After a hickey forms, you don’t need to pop vitamin C pills or chug orange juice. Instead, look for a topical vitamin C application (again at the drugstore). It can help reduce swelling and inflammation and assist with the healing process in general.
Vitamin K is another naturally occurring treatment that can help. Like with vitamin C, get your K treatment in the form of a topical application. Some gels might even have both vitamins K and C. That would make your life a lot easier.
Regardless, apply vitamin K like you would vitamin C or arnica — exactly as the instructions tell you to.
Like vitamin C, vitamin K can lower inflammation. Additionally, it can help fade the bruise color, which makes it go away a lot faster in appearance, which is really the point here.
Yep. You can laser off a hickey. If that isn’t one of the coolest aspects of modern science, we don’t know what is.
Laser treatments are potentially risky, so leave them in the hands of a professional dermatologist. If someone without those credentials says they can laser away your hickey, you’re gambling. They might succeed, but if they mess up, they could leave you with a permanent scar. That’s worse, right?
Overall, laser treatments are a rather expensive and extreme way to deal with a hickey, so this is only for when you have to give an address to the entire UN or something. But, when you do want to go this route, there are limits. Laser hickey removal has to be done within 24 to 48 hours of the hickey appearing. Remember that the hickey probably appeared at some point last night, when you weren't looking. Take that into your calculations.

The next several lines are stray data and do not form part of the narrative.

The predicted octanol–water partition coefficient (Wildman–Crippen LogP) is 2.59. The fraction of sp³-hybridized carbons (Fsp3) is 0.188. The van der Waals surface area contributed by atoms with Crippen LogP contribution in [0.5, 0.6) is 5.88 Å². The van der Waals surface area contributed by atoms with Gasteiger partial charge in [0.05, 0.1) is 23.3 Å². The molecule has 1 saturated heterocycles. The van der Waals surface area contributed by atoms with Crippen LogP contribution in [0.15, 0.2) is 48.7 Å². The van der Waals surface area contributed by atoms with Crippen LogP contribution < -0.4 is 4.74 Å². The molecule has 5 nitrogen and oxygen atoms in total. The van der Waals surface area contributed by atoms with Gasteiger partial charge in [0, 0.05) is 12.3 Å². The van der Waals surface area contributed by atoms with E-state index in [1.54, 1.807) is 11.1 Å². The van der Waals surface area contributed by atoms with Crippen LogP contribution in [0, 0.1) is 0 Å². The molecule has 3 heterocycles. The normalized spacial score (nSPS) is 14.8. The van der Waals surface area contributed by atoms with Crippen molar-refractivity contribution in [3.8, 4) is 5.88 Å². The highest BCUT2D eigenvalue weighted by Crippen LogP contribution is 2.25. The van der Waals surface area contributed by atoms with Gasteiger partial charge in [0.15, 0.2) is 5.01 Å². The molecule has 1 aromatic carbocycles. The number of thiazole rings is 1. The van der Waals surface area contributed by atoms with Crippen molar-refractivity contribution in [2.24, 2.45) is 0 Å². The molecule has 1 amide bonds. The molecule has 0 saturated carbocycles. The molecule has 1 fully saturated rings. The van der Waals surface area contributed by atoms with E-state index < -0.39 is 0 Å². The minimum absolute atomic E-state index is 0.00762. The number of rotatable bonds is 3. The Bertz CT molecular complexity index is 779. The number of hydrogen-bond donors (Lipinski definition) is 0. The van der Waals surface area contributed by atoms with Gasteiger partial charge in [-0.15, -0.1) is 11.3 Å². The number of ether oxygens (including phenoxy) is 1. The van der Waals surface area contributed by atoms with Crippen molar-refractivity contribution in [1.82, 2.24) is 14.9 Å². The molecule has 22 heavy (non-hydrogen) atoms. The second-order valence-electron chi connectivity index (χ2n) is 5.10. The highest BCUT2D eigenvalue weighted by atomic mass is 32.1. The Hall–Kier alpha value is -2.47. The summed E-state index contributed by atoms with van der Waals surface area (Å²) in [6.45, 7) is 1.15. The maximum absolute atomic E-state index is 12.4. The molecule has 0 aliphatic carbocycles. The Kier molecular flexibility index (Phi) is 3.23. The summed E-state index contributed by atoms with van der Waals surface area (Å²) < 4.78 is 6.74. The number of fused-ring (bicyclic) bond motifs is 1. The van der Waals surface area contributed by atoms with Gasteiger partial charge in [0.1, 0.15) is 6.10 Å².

If you do get the treatment early enough, it usually works.
Should you get rid of hickeys?
This is actually an interesting question. Are you trying to hide who you are or what you do in your spare time? Are you ashamed?
We’re not actually in the business of telling people how they feel about things. If you feel embarrassed, then go ahead and hide that thing and get it healed. If you’re shameless, you can flaunt a hickey. We don’t care.
There is one thing to remember, though. A hickey is a visual sign of actual trauma to your body. Whether or not you feel the need to cover it, healing your flesh wound is probably the overall healthier choice. Hickeys aren’t likely to scar, but all other things being equal, we advocate for healthier skin when we can.